Exodus 34.29-35; Psalm 99; 2 Corinthians 3.12-4.2; Luke 9.28-43a
The face of Jesus changes, his clothes are dazzling white. This change in appearance - similar to what we heard about the changes in Moses’ appearance, affirm Gods’ presence with Jesus. If that weren’t enough, a cloud,reminiscent of God’s presence in the exodus story, comes and from it we hear God’s voice, echoing where this season of Epiphany began (Jesus baptism), saying “This is my Son, my Chosen; listen to him!”
In the midst of this story, where it seems all attention should be on Jesus, Moses and Elijah, I find my attention drawn somewhere else. I find that my attention is on Peter and the disciples.
It is tempting, upon reading this story, to marvel at how a man who was present for the transfiguration could possibly deny Jesus on the night before his crucifixion, as Peter does. He has seen something that almost no one else had ever seen, or has seen since.
And yet I find myself right at Peter’s side, at a fire in the courtyard the night Jesus is arrested, so long after Peter’s experience with the dazzling white clothes of Jesus. The only light a few pieces of kindling. The contrast is stark. How long ago was that blinding mountaintop experience? Extreme experiences, good or bad, can leave any person wondering later if it really happened - was it just a dream?
I find myself at Peter’s side because as amazing as the transfiguration is, the journey Peter has been on with Jesus and the rest of the disciples has been nothing but an extreme roller coaster ride.
A few verses before this, Peter has had an epiphany moment, he has finally understood that Jesus is the Messiah. This is followed by Jesus telling them for the first time that he must suffer and die. Then the transfiguration. Then the disciples go down the mountain and utterly fail to heal someone. Up and down, up and down. The journey with Jesus includes dire predictions AND then amazing healings. Jesus getting into more and more trouble with the religious leaders AND then parables of a joyful kingdom that is on its way. Up and down, up and down.
I find myself at Peter’s side because his story is our story. We too have amazing mountaintop experiences - where God is brilliant and clear and profound. And in these moments, we may be deeply changed, transformed even, but we are not left frozen in that moment in time. The drama and adrenaline and excitement of that moment fades. We return to the routine of everyday life, we still ask questions, and we still doubt, and we still sin, just like Peter.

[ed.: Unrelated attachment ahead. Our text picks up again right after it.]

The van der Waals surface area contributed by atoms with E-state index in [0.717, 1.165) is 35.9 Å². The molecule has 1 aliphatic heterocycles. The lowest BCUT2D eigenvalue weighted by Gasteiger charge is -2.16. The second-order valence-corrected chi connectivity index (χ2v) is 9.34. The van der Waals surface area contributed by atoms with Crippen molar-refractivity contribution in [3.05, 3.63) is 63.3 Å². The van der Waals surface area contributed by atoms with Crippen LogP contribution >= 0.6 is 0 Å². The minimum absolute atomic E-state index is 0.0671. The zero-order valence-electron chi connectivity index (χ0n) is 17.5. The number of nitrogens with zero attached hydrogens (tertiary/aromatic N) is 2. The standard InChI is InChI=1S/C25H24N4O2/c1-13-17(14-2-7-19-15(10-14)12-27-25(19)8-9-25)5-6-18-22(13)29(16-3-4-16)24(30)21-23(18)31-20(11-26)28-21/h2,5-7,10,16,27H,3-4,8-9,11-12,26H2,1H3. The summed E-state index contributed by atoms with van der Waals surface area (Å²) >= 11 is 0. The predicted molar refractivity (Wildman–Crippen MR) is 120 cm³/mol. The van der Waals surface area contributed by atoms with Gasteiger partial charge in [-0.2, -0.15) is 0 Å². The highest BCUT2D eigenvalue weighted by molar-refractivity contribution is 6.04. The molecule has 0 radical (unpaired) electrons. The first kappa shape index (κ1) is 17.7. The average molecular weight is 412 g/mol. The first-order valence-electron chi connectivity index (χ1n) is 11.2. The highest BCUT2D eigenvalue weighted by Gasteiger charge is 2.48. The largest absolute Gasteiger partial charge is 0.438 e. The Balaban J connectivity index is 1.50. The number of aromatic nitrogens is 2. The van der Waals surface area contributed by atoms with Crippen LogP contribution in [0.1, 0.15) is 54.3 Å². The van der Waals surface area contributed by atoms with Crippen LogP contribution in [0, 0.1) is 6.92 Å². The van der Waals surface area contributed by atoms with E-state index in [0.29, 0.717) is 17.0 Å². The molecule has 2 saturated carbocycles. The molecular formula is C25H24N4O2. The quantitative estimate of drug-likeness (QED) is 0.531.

Just like Peter, we aren’t perfect. But isn’t it amazing how that doesn’t seem to matter to Jesus. The twelve disciples named and chosen by Jesus certainly weren’t required to ‘get it’ - they frequently didn’t – and frequently we don’t either. They weren’t required to be perfect and neither are we. The saying ‘perfect is the enemy of good’ isn’t from the Bible, but perhaps it could be.
We are taught through the disciples that a life with Jesus, then or now, is full of struggle and mistakes. We may find ourselves right next to Peter, struggling to understand, right next to Thomas, asking difficult questions, or even right next to Judas, betraying Jesus in our words and actions.
But have you noticed that even though Jesus gets a little frustrated with them, even though he gets downright sassy with them (you faithless and perverse generation), even though he knows what they will do to hurt him, no one gets kicked out by Jesus, no one is sent away, no one has their discipleship revoked. While he emotions may flare up here and there, he is infinitely patient with his followers.
And through the way Jesus treats them, they are empowered to never stop trying. These guys are all in. With the ups and the downs, the danger and the mountaintop experiences, they keep moving forward. Perhaps Jesus chose them because they already had this quality, but I’d like to think that this tenacity and dedication in them developed from the type of relationship Jesus built with them.
So in the end, yes, we will meet God in the extreme experiences: both the mountain highs and the valley lows. But we will also meet God in the everyday - the plateaus and prairies, the drive to work and the tenth load of laundry. We will find God in all these places because of one little word. WITH.
The season of Epiphany comes right after Christmas. Emmanuel, which means ‘God WITH us,’ has arrived. So all of these stories that have shown us who Jesus is, are unpacking one very simple but deeply profound word: WITH.
As we move every closer to Ash Wednesday and the season of Lent, the joy of ‘Christ with us’ at Christmas begins to shift to the complexities of ‘Christ with us’ during Holy Week. Through the ups and downs of that week, through the ups and downs of our lives, we are led into faithfulness because God is not just with us in the highest highs or the lowest lows, God is with us always, leading us to higher mountaintops than we’ve already experienced, higher mountaintops that we can even imagine.